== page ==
Archive for September, 2012

Enforcing an Arbitration Award

Monday, September 17th, 2012

As business becomes more international, thoughts start to turn to arbitration to resolve dispute from that international trade.  This is neither surprising nor unreasonable.  However, the thought process usually only goes as far as deciding (a) whether disputes will be resolved by arbitration and (b) if so, whether it will be “institutional” arbitration (using an organization such as the International Chamber of Commerce or the American Arbitration Association) or a “non-institutional” arbitration (not using a particular organization but specifying what set of rules will be applied for any arbitration).  What is often not thought about, though, is how to enforce the arbitral “award” (that is, the decision of the arbitrator).

I often say to my clients that a judgment from a court is a lovely and fancy piece of paper but if the other side does not have the money to pay the judgment or the ability to comply with the judgment, then the judgment is not much more than a lovely and fancy (and expensive!) piece of paper.  With arbitral awards, the matter takes an extra step.  For a judgment, the only issue is whether it can be collected upon, so to speak.  For arbitral awards, the first step after the award is made is to have the award recognized by the local courts so that the award can be enforced with the power of the court backing up the enforcement.  Once that support is obtained, then you get to the next, and regular, step of trying to get the other side to actually pay or comply with the award.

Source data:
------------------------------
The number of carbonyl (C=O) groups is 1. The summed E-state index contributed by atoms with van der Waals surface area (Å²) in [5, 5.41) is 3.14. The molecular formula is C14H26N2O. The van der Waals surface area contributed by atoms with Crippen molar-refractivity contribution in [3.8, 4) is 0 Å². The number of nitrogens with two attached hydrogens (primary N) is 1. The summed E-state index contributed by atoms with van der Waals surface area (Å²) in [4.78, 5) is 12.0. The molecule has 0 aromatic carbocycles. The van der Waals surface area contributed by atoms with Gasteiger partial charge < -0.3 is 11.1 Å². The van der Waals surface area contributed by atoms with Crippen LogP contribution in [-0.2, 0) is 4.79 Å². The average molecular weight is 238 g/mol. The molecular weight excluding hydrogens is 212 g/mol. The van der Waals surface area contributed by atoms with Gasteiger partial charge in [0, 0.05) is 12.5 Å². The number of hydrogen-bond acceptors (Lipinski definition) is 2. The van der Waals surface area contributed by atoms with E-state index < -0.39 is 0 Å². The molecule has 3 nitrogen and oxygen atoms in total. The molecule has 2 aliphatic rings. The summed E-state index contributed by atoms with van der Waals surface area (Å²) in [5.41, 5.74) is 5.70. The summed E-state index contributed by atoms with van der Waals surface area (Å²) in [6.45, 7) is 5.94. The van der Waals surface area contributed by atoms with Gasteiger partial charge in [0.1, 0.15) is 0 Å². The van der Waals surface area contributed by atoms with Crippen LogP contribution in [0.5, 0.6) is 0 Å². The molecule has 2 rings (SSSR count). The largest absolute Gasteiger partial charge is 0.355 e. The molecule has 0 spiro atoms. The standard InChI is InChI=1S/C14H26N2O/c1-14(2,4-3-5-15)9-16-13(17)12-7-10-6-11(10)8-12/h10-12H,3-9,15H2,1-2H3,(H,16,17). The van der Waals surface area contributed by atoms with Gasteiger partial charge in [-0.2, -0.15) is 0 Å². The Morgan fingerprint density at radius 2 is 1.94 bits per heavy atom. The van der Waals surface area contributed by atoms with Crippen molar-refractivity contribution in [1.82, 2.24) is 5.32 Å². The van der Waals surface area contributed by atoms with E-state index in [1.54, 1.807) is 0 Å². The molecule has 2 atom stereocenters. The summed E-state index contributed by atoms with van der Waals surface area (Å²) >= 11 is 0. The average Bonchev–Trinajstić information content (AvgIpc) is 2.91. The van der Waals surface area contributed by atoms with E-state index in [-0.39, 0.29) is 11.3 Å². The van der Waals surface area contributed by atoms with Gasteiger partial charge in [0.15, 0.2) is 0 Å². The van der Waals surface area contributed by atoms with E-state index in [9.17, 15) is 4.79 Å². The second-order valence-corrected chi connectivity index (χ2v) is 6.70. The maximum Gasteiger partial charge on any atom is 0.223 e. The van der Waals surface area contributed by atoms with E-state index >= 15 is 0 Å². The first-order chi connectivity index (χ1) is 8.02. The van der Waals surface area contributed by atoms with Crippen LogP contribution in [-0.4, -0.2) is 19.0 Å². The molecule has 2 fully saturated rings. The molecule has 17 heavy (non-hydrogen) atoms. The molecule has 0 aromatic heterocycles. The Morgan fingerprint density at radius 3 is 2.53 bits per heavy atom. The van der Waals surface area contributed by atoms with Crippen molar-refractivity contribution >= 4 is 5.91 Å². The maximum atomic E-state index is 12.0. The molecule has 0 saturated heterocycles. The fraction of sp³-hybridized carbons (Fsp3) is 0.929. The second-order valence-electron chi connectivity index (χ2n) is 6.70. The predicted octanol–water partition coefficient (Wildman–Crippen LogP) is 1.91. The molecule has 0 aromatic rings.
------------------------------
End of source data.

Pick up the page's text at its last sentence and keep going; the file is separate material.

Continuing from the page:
It is in this context that I read an interesting article in Canadian Lawyer magazine’s latest issue on difficulties in enforcing arbitral awards in China.  I have not yet had the pleasure of dealing with a commercial arbitration involving a party from China.  However, after reading this article, it makes me question whether I want my clients agreeing to arbitration in China if there are significant difficulties in enforcing the arbitral award there.  Given the increase in business with China, it may be wiser for businesses to ensure that they are in situations where they do not have to go to China to enforce their rights – either through arbitration or litigation.  For example, let the Chinese be the supplier so that if problems arise you can look at the option of withholding payment.  Or if you are supplying goods or services to the Chinese firm, always ensure that you have sufficient deposits against goods or services so that you will not be caught short if they terminate the agreement or refuse to pay anything more.  (I know, easier said than done sometimes.)

But if you are conducting business with the Chinese, the article is a very interesting read and something you will want to consider before your next contract so that you can decide how much risk you have for the transaction. 

Something to think about.